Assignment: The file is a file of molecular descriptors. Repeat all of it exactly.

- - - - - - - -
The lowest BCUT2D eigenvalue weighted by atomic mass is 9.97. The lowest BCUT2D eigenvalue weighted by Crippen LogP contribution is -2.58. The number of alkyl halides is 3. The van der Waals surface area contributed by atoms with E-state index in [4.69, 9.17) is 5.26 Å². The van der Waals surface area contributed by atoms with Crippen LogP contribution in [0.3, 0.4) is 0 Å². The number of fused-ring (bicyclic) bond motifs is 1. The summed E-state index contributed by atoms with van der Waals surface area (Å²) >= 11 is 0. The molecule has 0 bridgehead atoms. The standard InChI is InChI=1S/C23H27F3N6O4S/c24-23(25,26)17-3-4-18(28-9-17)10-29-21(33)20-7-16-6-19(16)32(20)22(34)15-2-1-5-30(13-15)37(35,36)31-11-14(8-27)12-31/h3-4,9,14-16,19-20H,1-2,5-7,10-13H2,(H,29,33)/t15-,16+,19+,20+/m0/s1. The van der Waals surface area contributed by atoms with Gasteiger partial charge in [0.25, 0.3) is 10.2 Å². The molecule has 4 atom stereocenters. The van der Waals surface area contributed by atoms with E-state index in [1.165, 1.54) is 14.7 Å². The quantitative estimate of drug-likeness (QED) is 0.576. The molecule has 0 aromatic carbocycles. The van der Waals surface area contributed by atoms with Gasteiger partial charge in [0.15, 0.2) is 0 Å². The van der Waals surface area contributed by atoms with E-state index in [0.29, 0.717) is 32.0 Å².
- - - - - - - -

The lowest BCUT2D eigenvalue weighted by atomic mass is 9.97. The lowest BCUT2D eigenvalue weighted by Crippen LogP contribution is -2.58. The number of alkyl halides is 3. The van der Waals surface area contributed by atoms with E-state index in [4.69, 9.17) is 5.26 Å². The van der Waals surface area contributed by atoms with Crippen LogP contribution in [0.3, 0.4) is 0 Å². The number of fused-ring (bicyclic) bond motifs is 1. The summed E-state index contributed by atoms with van der Waals surface area (Å²) >= 11 is 0. The molecule has 0 bridgehead atoms. The standard InChI is InChI=1S/C23H27F3N6O4S/c24-23(25,26)17-3-4-18(28-9-17)10-29-21(33)20-7-16-6-19(16)32(20)22(34)15-2-1-5-30(13-15)37(35,36)31-11-14(8-27)12-31/h3-4,9,14-16,19-20H,1-2,5-7,10-13H2,(H,29,33)/t15-,16+,19+,20+/m0/s1. The van der Waals surface area contributed by atoms with Gasteiger partial charge in [0.25, 0.3) is 10.2 Å². The molecule has 4 atom stereocenters. The van der Waals surface area contributed by atoms with E-state index in [1.165, 1.54) is 14.7 Å². The quantitative estimate of drug-likeness (QED) is 0.576. The molecule has 0 aromatic carbocycles. The van der Waals surface area contributed by atoms with Gasteiger partial charge in [0.15, 0.2) is 0 Å². The van der Waals surface area contributed by atoms with E-state index in [0.29, 0.717) is 32.0 Å².